We settled down on the carpet, our bare feet tucked under. My mother in law called for a towel which she draped decorously over my knees in case I moved awkwardly. None of the women in Hashem’s family wore the chador, but they all had these “modesty” towels. The pride of an Iranian family lies largely in the purity of its women.
“Have you been to California?” Reza, a sixty-year-old family friend asked me after fresh tea had been poured.
“Many times,” I lied. What good is an American who has never been to California?
“Last summer I was in California,” Reza said. “I am going to live there next year when I retire, in Beverly Hills.”
I doubted that, but it was probably Reza’s dream, and dreams and reality often mingle in Iran.
“But they say California will fall into the ocean in the next one hundred years,” said Hashem’s father.
“So, then I will stay only ninety-nine years,” replied Reza with a flip of his hand.
One of Zara’s sisters appeared from the kitchen with a tray of pastries scented with rosewater. Her hair, unusually long and luxuriant, was covered with a black scarf.
“Why do you wear that scarf?” Hashem asked,
“The mullah says that every uncovered hair on our heads will turn into a serpent,” she replied sheepishly.
“And do you believe him?” Hashem asked.
“Doesn’t he know more than I?” she replied, scurrying back to the kitchen. The family sat clicking their tongues and shaking their heads at such fanatacism.
Iran is a land of mystery, superstition, and deeply-rooted religious beliefs. It is a land where peasant women still believe that a prayer, written on their inner thigh, can capture the heart of their beloved, and the evil eye is feared.
“Forget about religion and politics,” Reza cried. “We are here to get away from that.”
Reza’s thirty-year-old wife sat by his side. Down the street, in a house surrounded by a rose garden, his older wife spent her holiday with the children she had borne with Reza, including their daughter, Suza, a woman in her early twenties who was visiting from London where she lived.
“I hate this country,” Suza told me later that day. “For you is fun because you are foreign. But you don’t know what my mother suffered when my father married Mahin,” Suza continued as she looked down the table at Reza and his young wife. “Many women in my mother’s generation were humiliated when their husbands took a second wife. Now, it is not a common practice, thank God,” she said, spreading her hands palms up and looking into the heavens.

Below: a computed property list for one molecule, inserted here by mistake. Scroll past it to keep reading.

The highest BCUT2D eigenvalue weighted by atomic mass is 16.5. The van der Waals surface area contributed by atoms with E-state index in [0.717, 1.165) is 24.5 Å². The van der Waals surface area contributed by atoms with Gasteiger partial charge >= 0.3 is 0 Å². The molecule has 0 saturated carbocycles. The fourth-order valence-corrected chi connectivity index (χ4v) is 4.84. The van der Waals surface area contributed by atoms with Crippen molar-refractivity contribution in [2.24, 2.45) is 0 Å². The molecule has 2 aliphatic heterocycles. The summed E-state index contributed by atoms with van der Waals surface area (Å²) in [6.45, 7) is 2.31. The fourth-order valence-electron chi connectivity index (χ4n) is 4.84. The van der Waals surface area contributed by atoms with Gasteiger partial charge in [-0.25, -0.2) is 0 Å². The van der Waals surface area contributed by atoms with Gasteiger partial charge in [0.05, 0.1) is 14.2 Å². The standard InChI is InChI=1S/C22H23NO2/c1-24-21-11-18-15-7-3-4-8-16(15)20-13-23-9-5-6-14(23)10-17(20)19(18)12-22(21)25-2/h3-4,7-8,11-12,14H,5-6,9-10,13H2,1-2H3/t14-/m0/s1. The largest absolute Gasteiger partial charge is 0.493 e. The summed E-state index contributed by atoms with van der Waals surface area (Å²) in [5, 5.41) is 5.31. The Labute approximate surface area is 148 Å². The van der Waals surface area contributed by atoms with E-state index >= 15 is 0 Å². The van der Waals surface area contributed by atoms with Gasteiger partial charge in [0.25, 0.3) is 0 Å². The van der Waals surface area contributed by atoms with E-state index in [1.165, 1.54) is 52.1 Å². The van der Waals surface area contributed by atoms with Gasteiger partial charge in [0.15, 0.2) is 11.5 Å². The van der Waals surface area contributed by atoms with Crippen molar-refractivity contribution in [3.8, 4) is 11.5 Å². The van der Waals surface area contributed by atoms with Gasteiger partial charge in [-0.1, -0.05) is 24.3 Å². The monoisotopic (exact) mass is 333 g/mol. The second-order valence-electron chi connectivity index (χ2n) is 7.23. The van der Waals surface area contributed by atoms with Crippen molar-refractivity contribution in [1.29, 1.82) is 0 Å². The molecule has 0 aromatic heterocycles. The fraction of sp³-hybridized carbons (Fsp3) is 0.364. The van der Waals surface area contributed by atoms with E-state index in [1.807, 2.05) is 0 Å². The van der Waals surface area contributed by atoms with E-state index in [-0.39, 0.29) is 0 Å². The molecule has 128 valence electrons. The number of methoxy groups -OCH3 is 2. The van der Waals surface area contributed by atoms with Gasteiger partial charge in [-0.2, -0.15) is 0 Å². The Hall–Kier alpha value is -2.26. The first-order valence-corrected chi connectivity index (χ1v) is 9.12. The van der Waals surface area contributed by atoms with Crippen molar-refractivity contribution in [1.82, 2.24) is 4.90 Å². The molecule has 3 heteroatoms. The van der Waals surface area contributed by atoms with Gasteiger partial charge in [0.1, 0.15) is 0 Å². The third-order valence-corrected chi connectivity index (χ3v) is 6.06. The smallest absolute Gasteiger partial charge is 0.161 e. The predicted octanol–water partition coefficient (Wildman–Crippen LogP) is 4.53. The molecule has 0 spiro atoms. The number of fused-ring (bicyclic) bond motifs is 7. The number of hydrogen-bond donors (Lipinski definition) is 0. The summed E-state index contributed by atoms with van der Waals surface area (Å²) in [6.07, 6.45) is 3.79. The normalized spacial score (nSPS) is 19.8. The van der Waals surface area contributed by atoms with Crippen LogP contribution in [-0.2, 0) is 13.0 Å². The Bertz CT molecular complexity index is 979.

We never ate our fish that day, but Zara and her family said it was delicious. We dined on fessengun instead, an exotic stew of pomegranate juice, ground walnuts, and chicken eaten over steamed rice.
After dinner, Hashem’s twenty-three-year-old sister, Soroya, danced for us. Iranian dance is like Greek belly dancing but more refined and sensual. The virgin Soroya danced late into the night, a scarf tied low around her hips. Her hands swayed to the discordant Persian music, her eyebrows rose and fell, her hips undulated rhythmically, in that land of veiled sexuality.
The next day we left Chalous and drove back through the rain forest of northern Iran into the Elburz mountains with their bleak brown vistas, thin trickling streams, and meager flocks of sheep.
In a mountain village we bought kabobs which the villagers had grilled over charcoal. Sitting under olive trees, we watched women draw water from a communal well and carry it home on their heads, as their mothers had done before them. A young woman of about sixteen, anxious and eager to please, served our lunch. She stood behind a tree, her one-year-old baby on her back, and watched our every move as we ate. “It was my honor,” she said, when we thanked her for the food. She stared at her dusty shoes and said, “It was my duty.”
At the car, she presented me with a red plastic dish containing two duck eggs. “Madame,” she smiled shyly, “welcome to our village.” Then in rapid Farsi, the language of Iran, she asked Hashem if she could touch my hair. “I have never touched hair of gold,” she said.
She ran her slim brown hand over my hair and then took her baby’s tiny hand and placed it on my head. “She also has not touched English hair,” she said.
We drove into Tehran through the wealthy suburb of Shimiran, where chauffeurs lounged outside the gates, and nannies walked their charges up and down the sidewalks.